The Heart of the Ocean
"Louis the XVI wore a fabulous stone, that was called 'The Blue Diamond of the Crown', it disappaered in 1792, about the same time old Louis lost everything from the neck up. The theory goes that the 'Crown' diamond was chopped too, to be cut into a heart like shape that became known as the "Heart of the Ocean. Today it would be worth more than the Hope Diamond."  
-Brock Lovett
In the case of the Heart of the Ocean, this is one area where Cameran takes his greatest "dramatic libertys." History will willingly confirm the existance of the "Blue Diamond of the Crown" or "French Blue" and it was indeed owned by King Louis the XVI of France. But this is precisely where history ends, and storytelling begins. While the jewel was part of the french Royal Jewels, it was worn on a ribbon by both Louis, and his wife Queen Marie-Antoinette, who is known to have had a voracious appetite, near obsession, for diamonds. In the case of history, the diamond was at the time one hundred twelve and three/ sixteenths carats if I'm not mistaken. The diamond was at the time a triangular shape, and crudely cut.
King Louis XIV bought the diamond in 1668 and in 1673 he had it then cut by the court jeweler Sieur Pitau in 1673, resulting in a much nicer looking, but much smaller stone at sixty-seven one/eighth carats. It was now that the actual stone did indeed attain a heart shape. In the royal inventories, it's color was described as an intense steely-blue and the stone then aquired it's name as the "Blue Diamond of the Crown" or "French Blue" It was now that the diamond was set in it's gold and ribbon setting, to be worn on ceremonial occasions.
King Louis XV, in 1749, had the stone reset by court jeweler Andre Jacquemin, in a piece of ceremonial jewelry for the Golden fleece (Toison D'Or). In 1791 after an attempt by Louis XVI and Marie-Antoinette to flee France (with the diamond) the jewels of the French Royal Treasury were turned over to the government. During a week-long looting of the crown jewels in September of 1792, the diamond was stolen.   
In 1812 a deep blue diamond described by John Francillion as weighing 117 grains (4 grains is equal to one carat) was documented as being in the possession of London diamond merchent, Daniel Eliason. Strong evidence indicates the stone was in recut "French Blue" and the stone known today as the Hope Diamond.
It is at this point that reality completelly differs from Cameran's fantasy. The film states the diamond was recut at the death of Kind Louis XVI into a heart shape.
In truth, this is actually the time that the diamond lost it's heart shape. Brock Lovett says, "Today it would be worth more than the Hope Diamond." Well, being that the diamond IS the Hope Diamond, this is quite impossible. But we must of course remember the entire story aspect is fantasy, and without the diamond, the story would never have been told. The diamond is indeed the axis on which the whole story turns, the piece, without which the story would have no substance.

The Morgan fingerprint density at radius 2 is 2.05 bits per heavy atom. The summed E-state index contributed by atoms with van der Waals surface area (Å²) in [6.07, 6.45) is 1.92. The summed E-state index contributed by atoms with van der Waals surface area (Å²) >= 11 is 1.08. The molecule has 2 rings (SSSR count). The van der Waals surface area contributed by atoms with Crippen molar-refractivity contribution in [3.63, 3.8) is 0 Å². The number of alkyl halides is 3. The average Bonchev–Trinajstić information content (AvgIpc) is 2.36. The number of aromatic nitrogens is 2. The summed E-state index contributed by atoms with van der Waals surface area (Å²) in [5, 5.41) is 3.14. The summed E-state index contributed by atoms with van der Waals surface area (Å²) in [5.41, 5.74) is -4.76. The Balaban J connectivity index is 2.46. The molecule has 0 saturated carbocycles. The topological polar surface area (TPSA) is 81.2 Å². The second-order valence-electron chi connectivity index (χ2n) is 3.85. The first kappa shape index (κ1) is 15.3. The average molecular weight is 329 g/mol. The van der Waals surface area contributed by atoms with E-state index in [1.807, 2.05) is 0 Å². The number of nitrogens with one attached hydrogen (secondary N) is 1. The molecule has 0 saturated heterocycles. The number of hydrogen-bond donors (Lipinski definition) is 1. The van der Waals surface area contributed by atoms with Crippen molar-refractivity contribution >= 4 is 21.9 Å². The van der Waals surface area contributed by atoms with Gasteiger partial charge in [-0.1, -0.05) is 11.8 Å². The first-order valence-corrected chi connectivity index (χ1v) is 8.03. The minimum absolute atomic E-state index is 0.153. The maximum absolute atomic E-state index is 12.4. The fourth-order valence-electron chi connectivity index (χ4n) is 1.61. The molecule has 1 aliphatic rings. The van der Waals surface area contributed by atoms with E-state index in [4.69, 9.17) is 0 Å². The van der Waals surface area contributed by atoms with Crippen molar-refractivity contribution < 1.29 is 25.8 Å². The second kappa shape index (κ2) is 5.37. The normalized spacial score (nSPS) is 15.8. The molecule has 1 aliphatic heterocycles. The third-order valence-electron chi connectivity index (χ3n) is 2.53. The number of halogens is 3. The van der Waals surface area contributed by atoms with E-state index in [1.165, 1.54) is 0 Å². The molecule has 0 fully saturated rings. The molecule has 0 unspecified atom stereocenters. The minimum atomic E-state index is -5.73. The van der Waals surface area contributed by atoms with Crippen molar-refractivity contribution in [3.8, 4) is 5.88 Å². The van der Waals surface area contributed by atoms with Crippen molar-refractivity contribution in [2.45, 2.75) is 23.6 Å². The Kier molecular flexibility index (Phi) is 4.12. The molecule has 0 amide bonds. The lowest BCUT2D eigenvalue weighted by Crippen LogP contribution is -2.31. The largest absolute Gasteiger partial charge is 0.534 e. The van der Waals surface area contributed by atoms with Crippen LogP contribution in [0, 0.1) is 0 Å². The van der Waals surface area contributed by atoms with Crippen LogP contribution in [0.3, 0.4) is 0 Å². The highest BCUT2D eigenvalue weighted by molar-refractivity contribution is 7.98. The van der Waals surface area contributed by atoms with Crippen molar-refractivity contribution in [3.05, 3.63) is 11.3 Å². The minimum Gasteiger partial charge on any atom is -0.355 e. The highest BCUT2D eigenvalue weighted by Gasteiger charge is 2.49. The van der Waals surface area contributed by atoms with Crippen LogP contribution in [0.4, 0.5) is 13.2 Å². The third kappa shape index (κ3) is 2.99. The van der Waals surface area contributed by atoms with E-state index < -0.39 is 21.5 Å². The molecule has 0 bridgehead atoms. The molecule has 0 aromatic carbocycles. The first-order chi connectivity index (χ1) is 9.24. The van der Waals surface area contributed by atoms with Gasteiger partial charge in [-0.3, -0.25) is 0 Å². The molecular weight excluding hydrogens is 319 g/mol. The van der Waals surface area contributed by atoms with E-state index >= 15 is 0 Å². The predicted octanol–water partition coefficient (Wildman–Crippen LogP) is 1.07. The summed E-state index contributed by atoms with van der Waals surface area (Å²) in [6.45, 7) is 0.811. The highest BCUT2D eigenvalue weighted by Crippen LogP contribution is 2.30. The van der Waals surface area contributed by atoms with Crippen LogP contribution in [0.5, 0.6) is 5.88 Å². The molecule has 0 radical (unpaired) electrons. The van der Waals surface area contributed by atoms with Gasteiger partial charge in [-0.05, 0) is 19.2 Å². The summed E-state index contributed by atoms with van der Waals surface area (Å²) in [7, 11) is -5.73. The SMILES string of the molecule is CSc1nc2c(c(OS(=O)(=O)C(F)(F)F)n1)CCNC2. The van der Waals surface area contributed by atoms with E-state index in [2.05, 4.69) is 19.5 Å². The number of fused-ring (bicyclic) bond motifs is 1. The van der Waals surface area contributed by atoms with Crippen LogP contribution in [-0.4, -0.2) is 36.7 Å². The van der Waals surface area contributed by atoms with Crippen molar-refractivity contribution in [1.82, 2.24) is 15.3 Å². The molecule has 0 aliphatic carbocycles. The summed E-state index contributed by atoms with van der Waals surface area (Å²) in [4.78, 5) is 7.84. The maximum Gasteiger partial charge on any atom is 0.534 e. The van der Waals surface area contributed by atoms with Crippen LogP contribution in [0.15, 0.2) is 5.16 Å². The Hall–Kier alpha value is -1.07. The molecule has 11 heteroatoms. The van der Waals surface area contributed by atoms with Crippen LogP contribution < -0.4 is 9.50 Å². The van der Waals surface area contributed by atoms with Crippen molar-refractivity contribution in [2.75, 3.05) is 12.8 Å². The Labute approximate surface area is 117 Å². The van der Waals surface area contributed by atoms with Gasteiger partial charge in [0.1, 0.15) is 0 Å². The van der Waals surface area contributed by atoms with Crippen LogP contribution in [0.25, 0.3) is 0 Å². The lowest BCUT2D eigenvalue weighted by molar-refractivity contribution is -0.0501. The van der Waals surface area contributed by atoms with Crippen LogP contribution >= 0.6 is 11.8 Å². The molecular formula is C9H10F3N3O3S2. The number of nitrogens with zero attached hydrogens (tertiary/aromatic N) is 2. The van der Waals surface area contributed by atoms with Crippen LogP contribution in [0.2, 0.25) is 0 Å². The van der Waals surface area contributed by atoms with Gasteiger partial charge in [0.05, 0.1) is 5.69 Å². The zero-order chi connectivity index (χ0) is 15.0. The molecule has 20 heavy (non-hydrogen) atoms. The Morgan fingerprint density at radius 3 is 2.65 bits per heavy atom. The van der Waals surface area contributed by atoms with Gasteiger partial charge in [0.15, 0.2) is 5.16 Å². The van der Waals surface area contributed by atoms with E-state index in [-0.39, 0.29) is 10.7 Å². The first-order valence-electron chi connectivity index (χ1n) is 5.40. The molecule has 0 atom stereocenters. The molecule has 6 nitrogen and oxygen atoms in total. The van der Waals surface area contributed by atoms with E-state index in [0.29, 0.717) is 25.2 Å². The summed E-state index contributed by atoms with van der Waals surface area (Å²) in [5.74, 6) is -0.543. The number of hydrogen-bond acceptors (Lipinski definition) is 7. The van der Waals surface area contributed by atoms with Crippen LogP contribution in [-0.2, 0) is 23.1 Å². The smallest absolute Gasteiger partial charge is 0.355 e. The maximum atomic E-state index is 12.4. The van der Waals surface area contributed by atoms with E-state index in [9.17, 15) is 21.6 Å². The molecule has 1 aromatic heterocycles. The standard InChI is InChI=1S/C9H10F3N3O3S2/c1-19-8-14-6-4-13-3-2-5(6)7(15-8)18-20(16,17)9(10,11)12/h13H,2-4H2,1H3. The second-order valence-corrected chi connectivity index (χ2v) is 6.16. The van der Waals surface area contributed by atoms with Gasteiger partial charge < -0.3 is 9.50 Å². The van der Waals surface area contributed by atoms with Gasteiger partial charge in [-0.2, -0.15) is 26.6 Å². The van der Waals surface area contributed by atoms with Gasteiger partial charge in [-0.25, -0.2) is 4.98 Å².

Rose wears the "Heart of the Ocean" necklace exactly twice in her time aboard Titanic. First she wears the neckace on the night of April 12th, 1912, the night her finiace Cal gives her the lavish, impossible sized jewel to Rose as a symbol of his love for her. The gift although says more of Cal than it does of Rose. It demonstrates the fact Cal knows nothing of emotion, but only of wealth, lavishness, and the power both provide. Cal  expresses this trait in himself later in the film when he attempts to buy his own seat in a lifeboat to save himself.
Rose wears the diamond (and nothing else) once more when she is sketched by Jack. It is this sketch, after surviving 84 years at the bottom of the ocean, which Brock Lovett discovers, and allows Rose to tell her story, by first asking Brock, "I was just wondering if you had found the Heart of the Ocean yet Mr. Lovett?"
According to the story, the massive center stone is not a saphire, but a massive, dazzling diamond. It's weight: fifty-six carats. In reality, the Peterman diamond is even larger than the film specifies, at seventy-five carats. Around this unbelieveable stone dances the fire generated from the inner reflections of over fourty small rounded diamonds.
The heart is suspended by an eighteen inch chain studded with eighty four much larger round diamonds, set in a platinum setting. The heart itself measures an impressive one and three-fourths inchs, reinforcing Rose's statement of, "It was a dreadful heavy thing..."
The best, and only authorized replica of the "Heart of the Ocean" was created by the J. Peterman Co. who sold the necklace for $199 at the time. I was lucky enough to buy one off e-bay a little over a year ago for only $125. They are still regularlly on e-bay, but they usually exceed $200 to $300 or more now. 
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